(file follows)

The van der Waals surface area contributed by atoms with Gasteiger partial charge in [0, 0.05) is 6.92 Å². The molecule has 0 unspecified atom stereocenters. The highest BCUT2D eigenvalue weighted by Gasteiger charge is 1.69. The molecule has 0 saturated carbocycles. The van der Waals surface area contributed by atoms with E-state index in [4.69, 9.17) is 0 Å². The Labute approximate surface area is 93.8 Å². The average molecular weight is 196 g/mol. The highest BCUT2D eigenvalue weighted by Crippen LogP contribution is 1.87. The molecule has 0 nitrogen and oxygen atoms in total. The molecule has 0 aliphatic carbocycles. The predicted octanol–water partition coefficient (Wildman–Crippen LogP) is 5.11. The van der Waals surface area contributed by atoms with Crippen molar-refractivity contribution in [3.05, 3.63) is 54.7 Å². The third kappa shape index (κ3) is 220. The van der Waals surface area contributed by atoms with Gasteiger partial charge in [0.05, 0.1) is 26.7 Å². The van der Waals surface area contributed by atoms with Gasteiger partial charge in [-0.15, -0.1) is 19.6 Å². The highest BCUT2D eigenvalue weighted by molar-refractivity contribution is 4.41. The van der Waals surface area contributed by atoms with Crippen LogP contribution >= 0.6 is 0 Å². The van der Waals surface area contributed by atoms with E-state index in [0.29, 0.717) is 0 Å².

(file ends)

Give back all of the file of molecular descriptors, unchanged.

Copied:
The van der Waals surface area contributed by atoms with Gasteiger partial charge in [0, 0.05) is 6.92 Å². The molecule has 0 unspecified atom stereocenters. The highest BCUT2D eigenvalue weighted by Gasteiger charge is 1.69. The molecule has 0 saturated carbocycles. The van der Waals surface area contributed by atoms with E-state index in [4.69, 9.17) is 0 Å². The Labute approximate surface area is 93.8 Å². The average molecular weight is 196 g/mol. The highest BCUT2D eigenvalue weighted by Crippen LogP contribution is 1.87. The molecule has 0 nitrogen and oxygen atoms in total. The molecule has 0 aliphatic carbocycles. The predicted octanol–water partition coefficient (Wildman–Crippen LogP) is 5.11. The van der Waals surface area contributed by atoms with Crippen molar-refractivity contribution in [3.05, 3.63) is 54.7 Å². The third kappa shape index (κ3) is 220. The van der Waals surface area contributed by atoms with Gasteiger partial charge in [0.05, 0.1) is 26.7 Å². The van der Waals surface area contributed by atoms with Gasteiger partial charge in [-0.15, -0.1) is 19.6 Å². The highest BCUT2D eigenvalue weighted by molar-refractivity contribution is 4.41. The van der Waals surface area contributed by atoms with Crippen LogP contribution >= 0.6 is 0 Å². The van der Waals surface area contributed by atoms with E-state index in [0.29, 0.717) is 0 Å².